Sierra Club, Red Lake Native speakers deliver pitch against N. Minnesota pipeline at M-State campus meeting
By Benjamin Spidahl
The Otter Tail County Indivisible organization and Sierra Club North Star Chapter provided information on the proposed Enbridge Line 3 Replacement, a new pipeline which would carry crude oil from the Alberta Tar Sands through Minnesota to Superior, WI.
Judy Carpenter of Otter Tail County Indivisible opened the event, held Oct. 5 on the M State campus in Fergus Falls, by welcoming the 20 attendees and introducing the evening’s speakers, Marty Cobenais and Scott Russell.
Carpenter stated that the purpose of the evening was to provide facts about the existing Line 3 pipeline and the proposed Line 3 Replacement and to encourage the public to participate in the ongoing public hearings on the Line 3 Replacement by testifying against the pipeline either in person or in writing.
Before handing over the mic to Cobenais, a member of the Red Lake Band with extensive environmental activism experience, Carpenter acknowledged that “facts can be over- whelming,” but added that, “the more you know, the more confident you are to share.”
Cobenais explained the many reasons he believes the Enbridge Line 3 should be opposed by detailing his personal background as an activist.
Working as the Pipeline Organizer for the Indigenous Environmental Network (EIN), he led successful campaigns against Alberta Clipper and Keystone XL Pipelines. He also worked to stop the transport of massive Tar Sands refinery equipment over narrow mountain roads in Idaho and Montana.
Speaker forged collaboration between “cowboys and Indians”
A co-founder of the Cowboy Indian Alliance, Cobenais helped bring Nebraska ranchers and Native American groups together in opposition to the Keystone project. He emphasized that all winning fights against proposed pipelines have hinged on Native treaty rights, thus alliances between tribal governments, environmental groups, and ordinary citizens are key to preventing oil infrastructure projects that threaten the health and safety of the public and environment.
Three key reasons why the Enbridge Line 3 Replacement should not be approved were presented by Cobenais.
First, the pipeline will carry crude oil from the Alberta Tar Sands which represents the most environmentally destructive form of all fossil fuel extraction and production. Tar sands oil is extracted either by clear-cutting boreal forests and strip mining the land or by pumping massive amounts of hot water into the earth to dilute the tar enough for it to be extracted. This process accelerates global climate change and converts four million barrels of fresh water pumped from the Athabasca River into extremely toxic waste water every day. Besides causing great environmental harm, tar sands oil production has also led to an increase in rare cancers and other ailments in and around Fort McMurray, Alberta.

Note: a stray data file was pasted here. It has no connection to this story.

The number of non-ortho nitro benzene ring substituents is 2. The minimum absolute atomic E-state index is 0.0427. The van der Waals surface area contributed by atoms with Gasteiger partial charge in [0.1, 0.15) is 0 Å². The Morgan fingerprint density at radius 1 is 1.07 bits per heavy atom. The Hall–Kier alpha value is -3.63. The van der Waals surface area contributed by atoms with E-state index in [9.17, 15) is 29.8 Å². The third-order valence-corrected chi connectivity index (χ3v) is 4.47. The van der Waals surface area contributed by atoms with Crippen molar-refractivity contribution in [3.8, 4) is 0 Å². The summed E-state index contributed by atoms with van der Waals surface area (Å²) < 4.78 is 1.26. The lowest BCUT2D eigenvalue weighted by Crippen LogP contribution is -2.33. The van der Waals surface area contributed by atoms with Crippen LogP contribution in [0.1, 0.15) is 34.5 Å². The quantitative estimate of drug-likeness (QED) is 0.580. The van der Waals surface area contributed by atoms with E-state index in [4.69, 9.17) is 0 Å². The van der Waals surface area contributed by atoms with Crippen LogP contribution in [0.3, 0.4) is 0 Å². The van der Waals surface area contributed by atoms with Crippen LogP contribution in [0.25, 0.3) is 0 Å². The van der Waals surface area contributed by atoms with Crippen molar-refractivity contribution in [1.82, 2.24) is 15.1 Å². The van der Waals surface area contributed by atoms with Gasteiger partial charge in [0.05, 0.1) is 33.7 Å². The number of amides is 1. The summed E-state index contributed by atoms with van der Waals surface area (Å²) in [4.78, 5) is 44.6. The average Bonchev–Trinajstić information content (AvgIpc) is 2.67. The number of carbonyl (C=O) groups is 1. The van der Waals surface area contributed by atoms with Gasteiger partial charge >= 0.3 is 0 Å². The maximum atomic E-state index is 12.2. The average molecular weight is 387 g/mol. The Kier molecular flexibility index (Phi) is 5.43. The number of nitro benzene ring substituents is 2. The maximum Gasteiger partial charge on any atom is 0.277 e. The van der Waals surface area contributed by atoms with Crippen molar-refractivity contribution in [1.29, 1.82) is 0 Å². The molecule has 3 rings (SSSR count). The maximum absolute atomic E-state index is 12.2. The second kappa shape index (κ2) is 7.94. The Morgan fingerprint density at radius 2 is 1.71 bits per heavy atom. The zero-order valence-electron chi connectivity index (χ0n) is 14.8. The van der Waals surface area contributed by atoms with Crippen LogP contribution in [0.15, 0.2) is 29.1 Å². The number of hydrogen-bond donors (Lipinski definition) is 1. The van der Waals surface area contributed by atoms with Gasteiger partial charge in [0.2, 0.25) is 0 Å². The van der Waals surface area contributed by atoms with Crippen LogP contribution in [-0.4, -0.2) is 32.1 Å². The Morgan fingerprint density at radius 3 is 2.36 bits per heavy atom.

Secondly, the the proposed route could pollute numerous Minnesota lakes and rivers, including the Mississippi River headwaters. Furthermore, Line 3 will violate U.S. treaty agreements with the Anishinaabe people that grant tribal members the right to hunt, fish and harvest wild rice beyond their reservation borders.
Fossil fuel consumption down; reducing need for pipeline
Finally, Cobenais contends Line 3 should not be approved because of declining need for more pipeline capacity. U.S. oil consumption has decreased 18% since 2008 and currently 20% of the country’s oil pipeline flow goes through the Clearbrook terminal in Minnesota. The existing Line 3 pipeline is currently running at half capacity because of structural integrity anomalies.
The new line is not needed to satisfy our country’s decreasing demand for oil, or to get us off of ‘foreign oil’ because, “after all,” quipped Mr. Cobenais, “Canada is a foreign country!”
With this, Russell took the stage to explain the regulatory processes in pipeline permitting and how citizens can get involved.
Northern Sierra Club leading campaign in Minnesota
Russell is co-chair of the Beyond Oil and Tar Sands Committee for the Sierra Club’s North Star Chapter. He also volunteers with Healing Minnesota Stories, an interfaith effort to promote dialogue, understanding and healing between Native and non-Native peoples. He began his presentation by re-iterating need to stop infrastructure projects that support this form of fossil fuel extraction.
Russell then turned his focus to the key players in the regulatory process: the MN Public Utilities Commission (PUC), the MN Department of Commerce, and Governor Mark Dayton.
Currently, the PUC is waiting for a recommendation from the Administrative Law Judge assigned to this case as to whether it should approve the Certificate of Need and Route Permits needed for the Line 3 construction to proceed. Concerned citizens can speak directly to the Administrative Law Judge by attending the public hearings on this issue being held around the state through October 28 or by submitting written comments to the PUC by Nov. 22.
To strengthen his argument against Line 3, Russell cited a recent report by the MN Department of Commerce that states Line 3 is not needed economically.
He also referred to the Environmental Impact Statement on the Line 3 Replacement which estimates that over the 30-year life span of the pipeline, the “social cost of carbon” it carries will be $287 billion. This cost is not going to be paid by Enbridge, the Canadian company operating the line, but will be transferred instead to the public.
Furthermore, because the U.S. has been a net exporter of refined oil since 2011 our country doesn’t need this pipeline to guarantee energy security.
“It is depressing to see the risks that we are taking for a project that we don’t need,” concluded Russell.